Note to Filmmakers – Do Not Allow Fiddle Farting Around on Set

rules are annoying… taking responsibility might annoy you too… it might cost you some of your time… but it is part of your job and you need to think about the safety of others…

Do you remember any news articles concerning Harrison Ford literally breaking a leg during the filming of Star Wars: The Force Awakens? So… We have news from the “i got smashed by the Millennium Falcon door” front.

On Tuesday, a UK-based Disney subsidiary pleaded guilty to two criminal charges of failing to protect its employees on the set of Star Wars: The Force Awakens, specifically Harrison Ford, whose leg was broken by a hydraulic door on the Millennium Falcon set.

The charges were brought by the UK’s Health and Safety regulator, which sued the Disney subsidiary—called Foodles Production—back in February over the 2014 incident.

“Now we had lots of money and technology and so they built a fucking great hydraulic door which closed at light speed and somebody said, ‘Ooh I wonder what this is?’ And the door came down and hit me on my left hip because I was turned to my right. And then it flung my left leg up and it dislocated my ankle and as it drove me down to the floor, my legs slapped on the ramp up to the Millennium Falcon and broke both bones in my left leg.”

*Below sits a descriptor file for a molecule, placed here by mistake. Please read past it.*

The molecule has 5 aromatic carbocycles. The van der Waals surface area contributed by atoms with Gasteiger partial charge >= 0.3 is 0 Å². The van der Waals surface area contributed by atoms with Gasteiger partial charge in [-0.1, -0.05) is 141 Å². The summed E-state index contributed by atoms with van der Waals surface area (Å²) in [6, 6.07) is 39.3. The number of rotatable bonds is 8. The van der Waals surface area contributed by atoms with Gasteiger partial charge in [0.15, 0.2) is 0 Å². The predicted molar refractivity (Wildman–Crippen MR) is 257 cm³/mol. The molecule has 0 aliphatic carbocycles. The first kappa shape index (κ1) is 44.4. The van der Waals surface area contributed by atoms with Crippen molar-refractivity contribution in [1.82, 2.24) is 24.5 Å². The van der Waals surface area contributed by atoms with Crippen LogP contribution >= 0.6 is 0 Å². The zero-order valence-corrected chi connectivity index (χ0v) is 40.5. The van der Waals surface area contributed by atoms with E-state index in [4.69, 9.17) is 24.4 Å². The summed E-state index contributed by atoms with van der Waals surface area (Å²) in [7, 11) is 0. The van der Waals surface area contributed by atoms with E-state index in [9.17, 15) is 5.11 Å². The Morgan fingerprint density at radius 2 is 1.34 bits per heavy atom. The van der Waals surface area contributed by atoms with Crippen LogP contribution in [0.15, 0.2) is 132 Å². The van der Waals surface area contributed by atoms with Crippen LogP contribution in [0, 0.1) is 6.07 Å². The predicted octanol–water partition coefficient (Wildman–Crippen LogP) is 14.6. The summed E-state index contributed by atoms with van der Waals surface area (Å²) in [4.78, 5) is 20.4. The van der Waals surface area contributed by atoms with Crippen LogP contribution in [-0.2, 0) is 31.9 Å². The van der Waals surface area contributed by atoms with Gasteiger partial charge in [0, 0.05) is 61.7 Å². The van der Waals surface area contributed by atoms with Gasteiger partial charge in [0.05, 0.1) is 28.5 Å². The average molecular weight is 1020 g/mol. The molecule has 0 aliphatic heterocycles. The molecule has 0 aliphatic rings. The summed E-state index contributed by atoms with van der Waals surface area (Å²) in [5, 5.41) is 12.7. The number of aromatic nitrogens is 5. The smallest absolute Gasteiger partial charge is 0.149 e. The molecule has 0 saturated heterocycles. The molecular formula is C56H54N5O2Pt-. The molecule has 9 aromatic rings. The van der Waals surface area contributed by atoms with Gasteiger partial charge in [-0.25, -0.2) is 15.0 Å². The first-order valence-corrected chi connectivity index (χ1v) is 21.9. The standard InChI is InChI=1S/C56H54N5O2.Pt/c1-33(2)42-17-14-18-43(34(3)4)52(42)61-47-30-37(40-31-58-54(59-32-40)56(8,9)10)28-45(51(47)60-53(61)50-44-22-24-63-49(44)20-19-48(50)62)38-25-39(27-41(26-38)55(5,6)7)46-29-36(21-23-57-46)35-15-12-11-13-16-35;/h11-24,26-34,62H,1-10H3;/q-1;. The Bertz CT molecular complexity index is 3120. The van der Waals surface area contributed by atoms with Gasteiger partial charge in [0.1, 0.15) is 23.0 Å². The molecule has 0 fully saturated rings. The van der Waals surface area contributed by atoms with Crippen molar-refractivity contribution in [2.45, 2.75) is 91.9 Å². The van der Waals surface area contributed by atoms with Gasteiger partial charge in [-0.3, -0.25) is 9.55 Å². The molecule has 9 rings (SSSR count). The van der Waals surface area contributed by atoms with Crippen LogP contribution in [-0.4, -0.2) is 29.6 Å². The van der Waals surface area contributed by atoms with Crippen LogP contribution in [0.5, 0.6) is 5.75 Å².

I say this as a passing note for any filmmakers or soon to be filmmakers out there…

Safety does matter.

While you may think you’re just making a student film or a short YouTube video, you’re engaging in a business. Not only does that business have regulatory implications but it can open you up to possible liabilities. Harrison and Ford’s case should illustrate to you that there are serious business implications when it comes to safety.

And in a ‘sue everybody‘ world, what do you think happens when a volunteer actor slips on a mossy rock and cracks their skull open? Do you think ‘oh well it was just a student film!‘ will matter to anybody in court?

And you need to think about things like this from a personal perspective as well… how would you feel about one of your actors getting a serious injury while filming? Don’t you think you’d feel terrible? Responsible in some way?

Wouldn’t it be better to do your best to think ahead so as to avoid anybody getting hurt?

You need to think things through.

In our real life Harrison Ford case, improving safety may have very well just meant keeping the Millennium Falcon controls away from everybody but the operator… that sounds like a simple fix to me.

In your case, well… I don’t know. But if you plan things out well before hand, you will know and you will be able to say ‘I did my best to keep everybody safe‘.

From a moral and business perspective that is a million times better than having to say you left the controls to dangerous equipment unattended.

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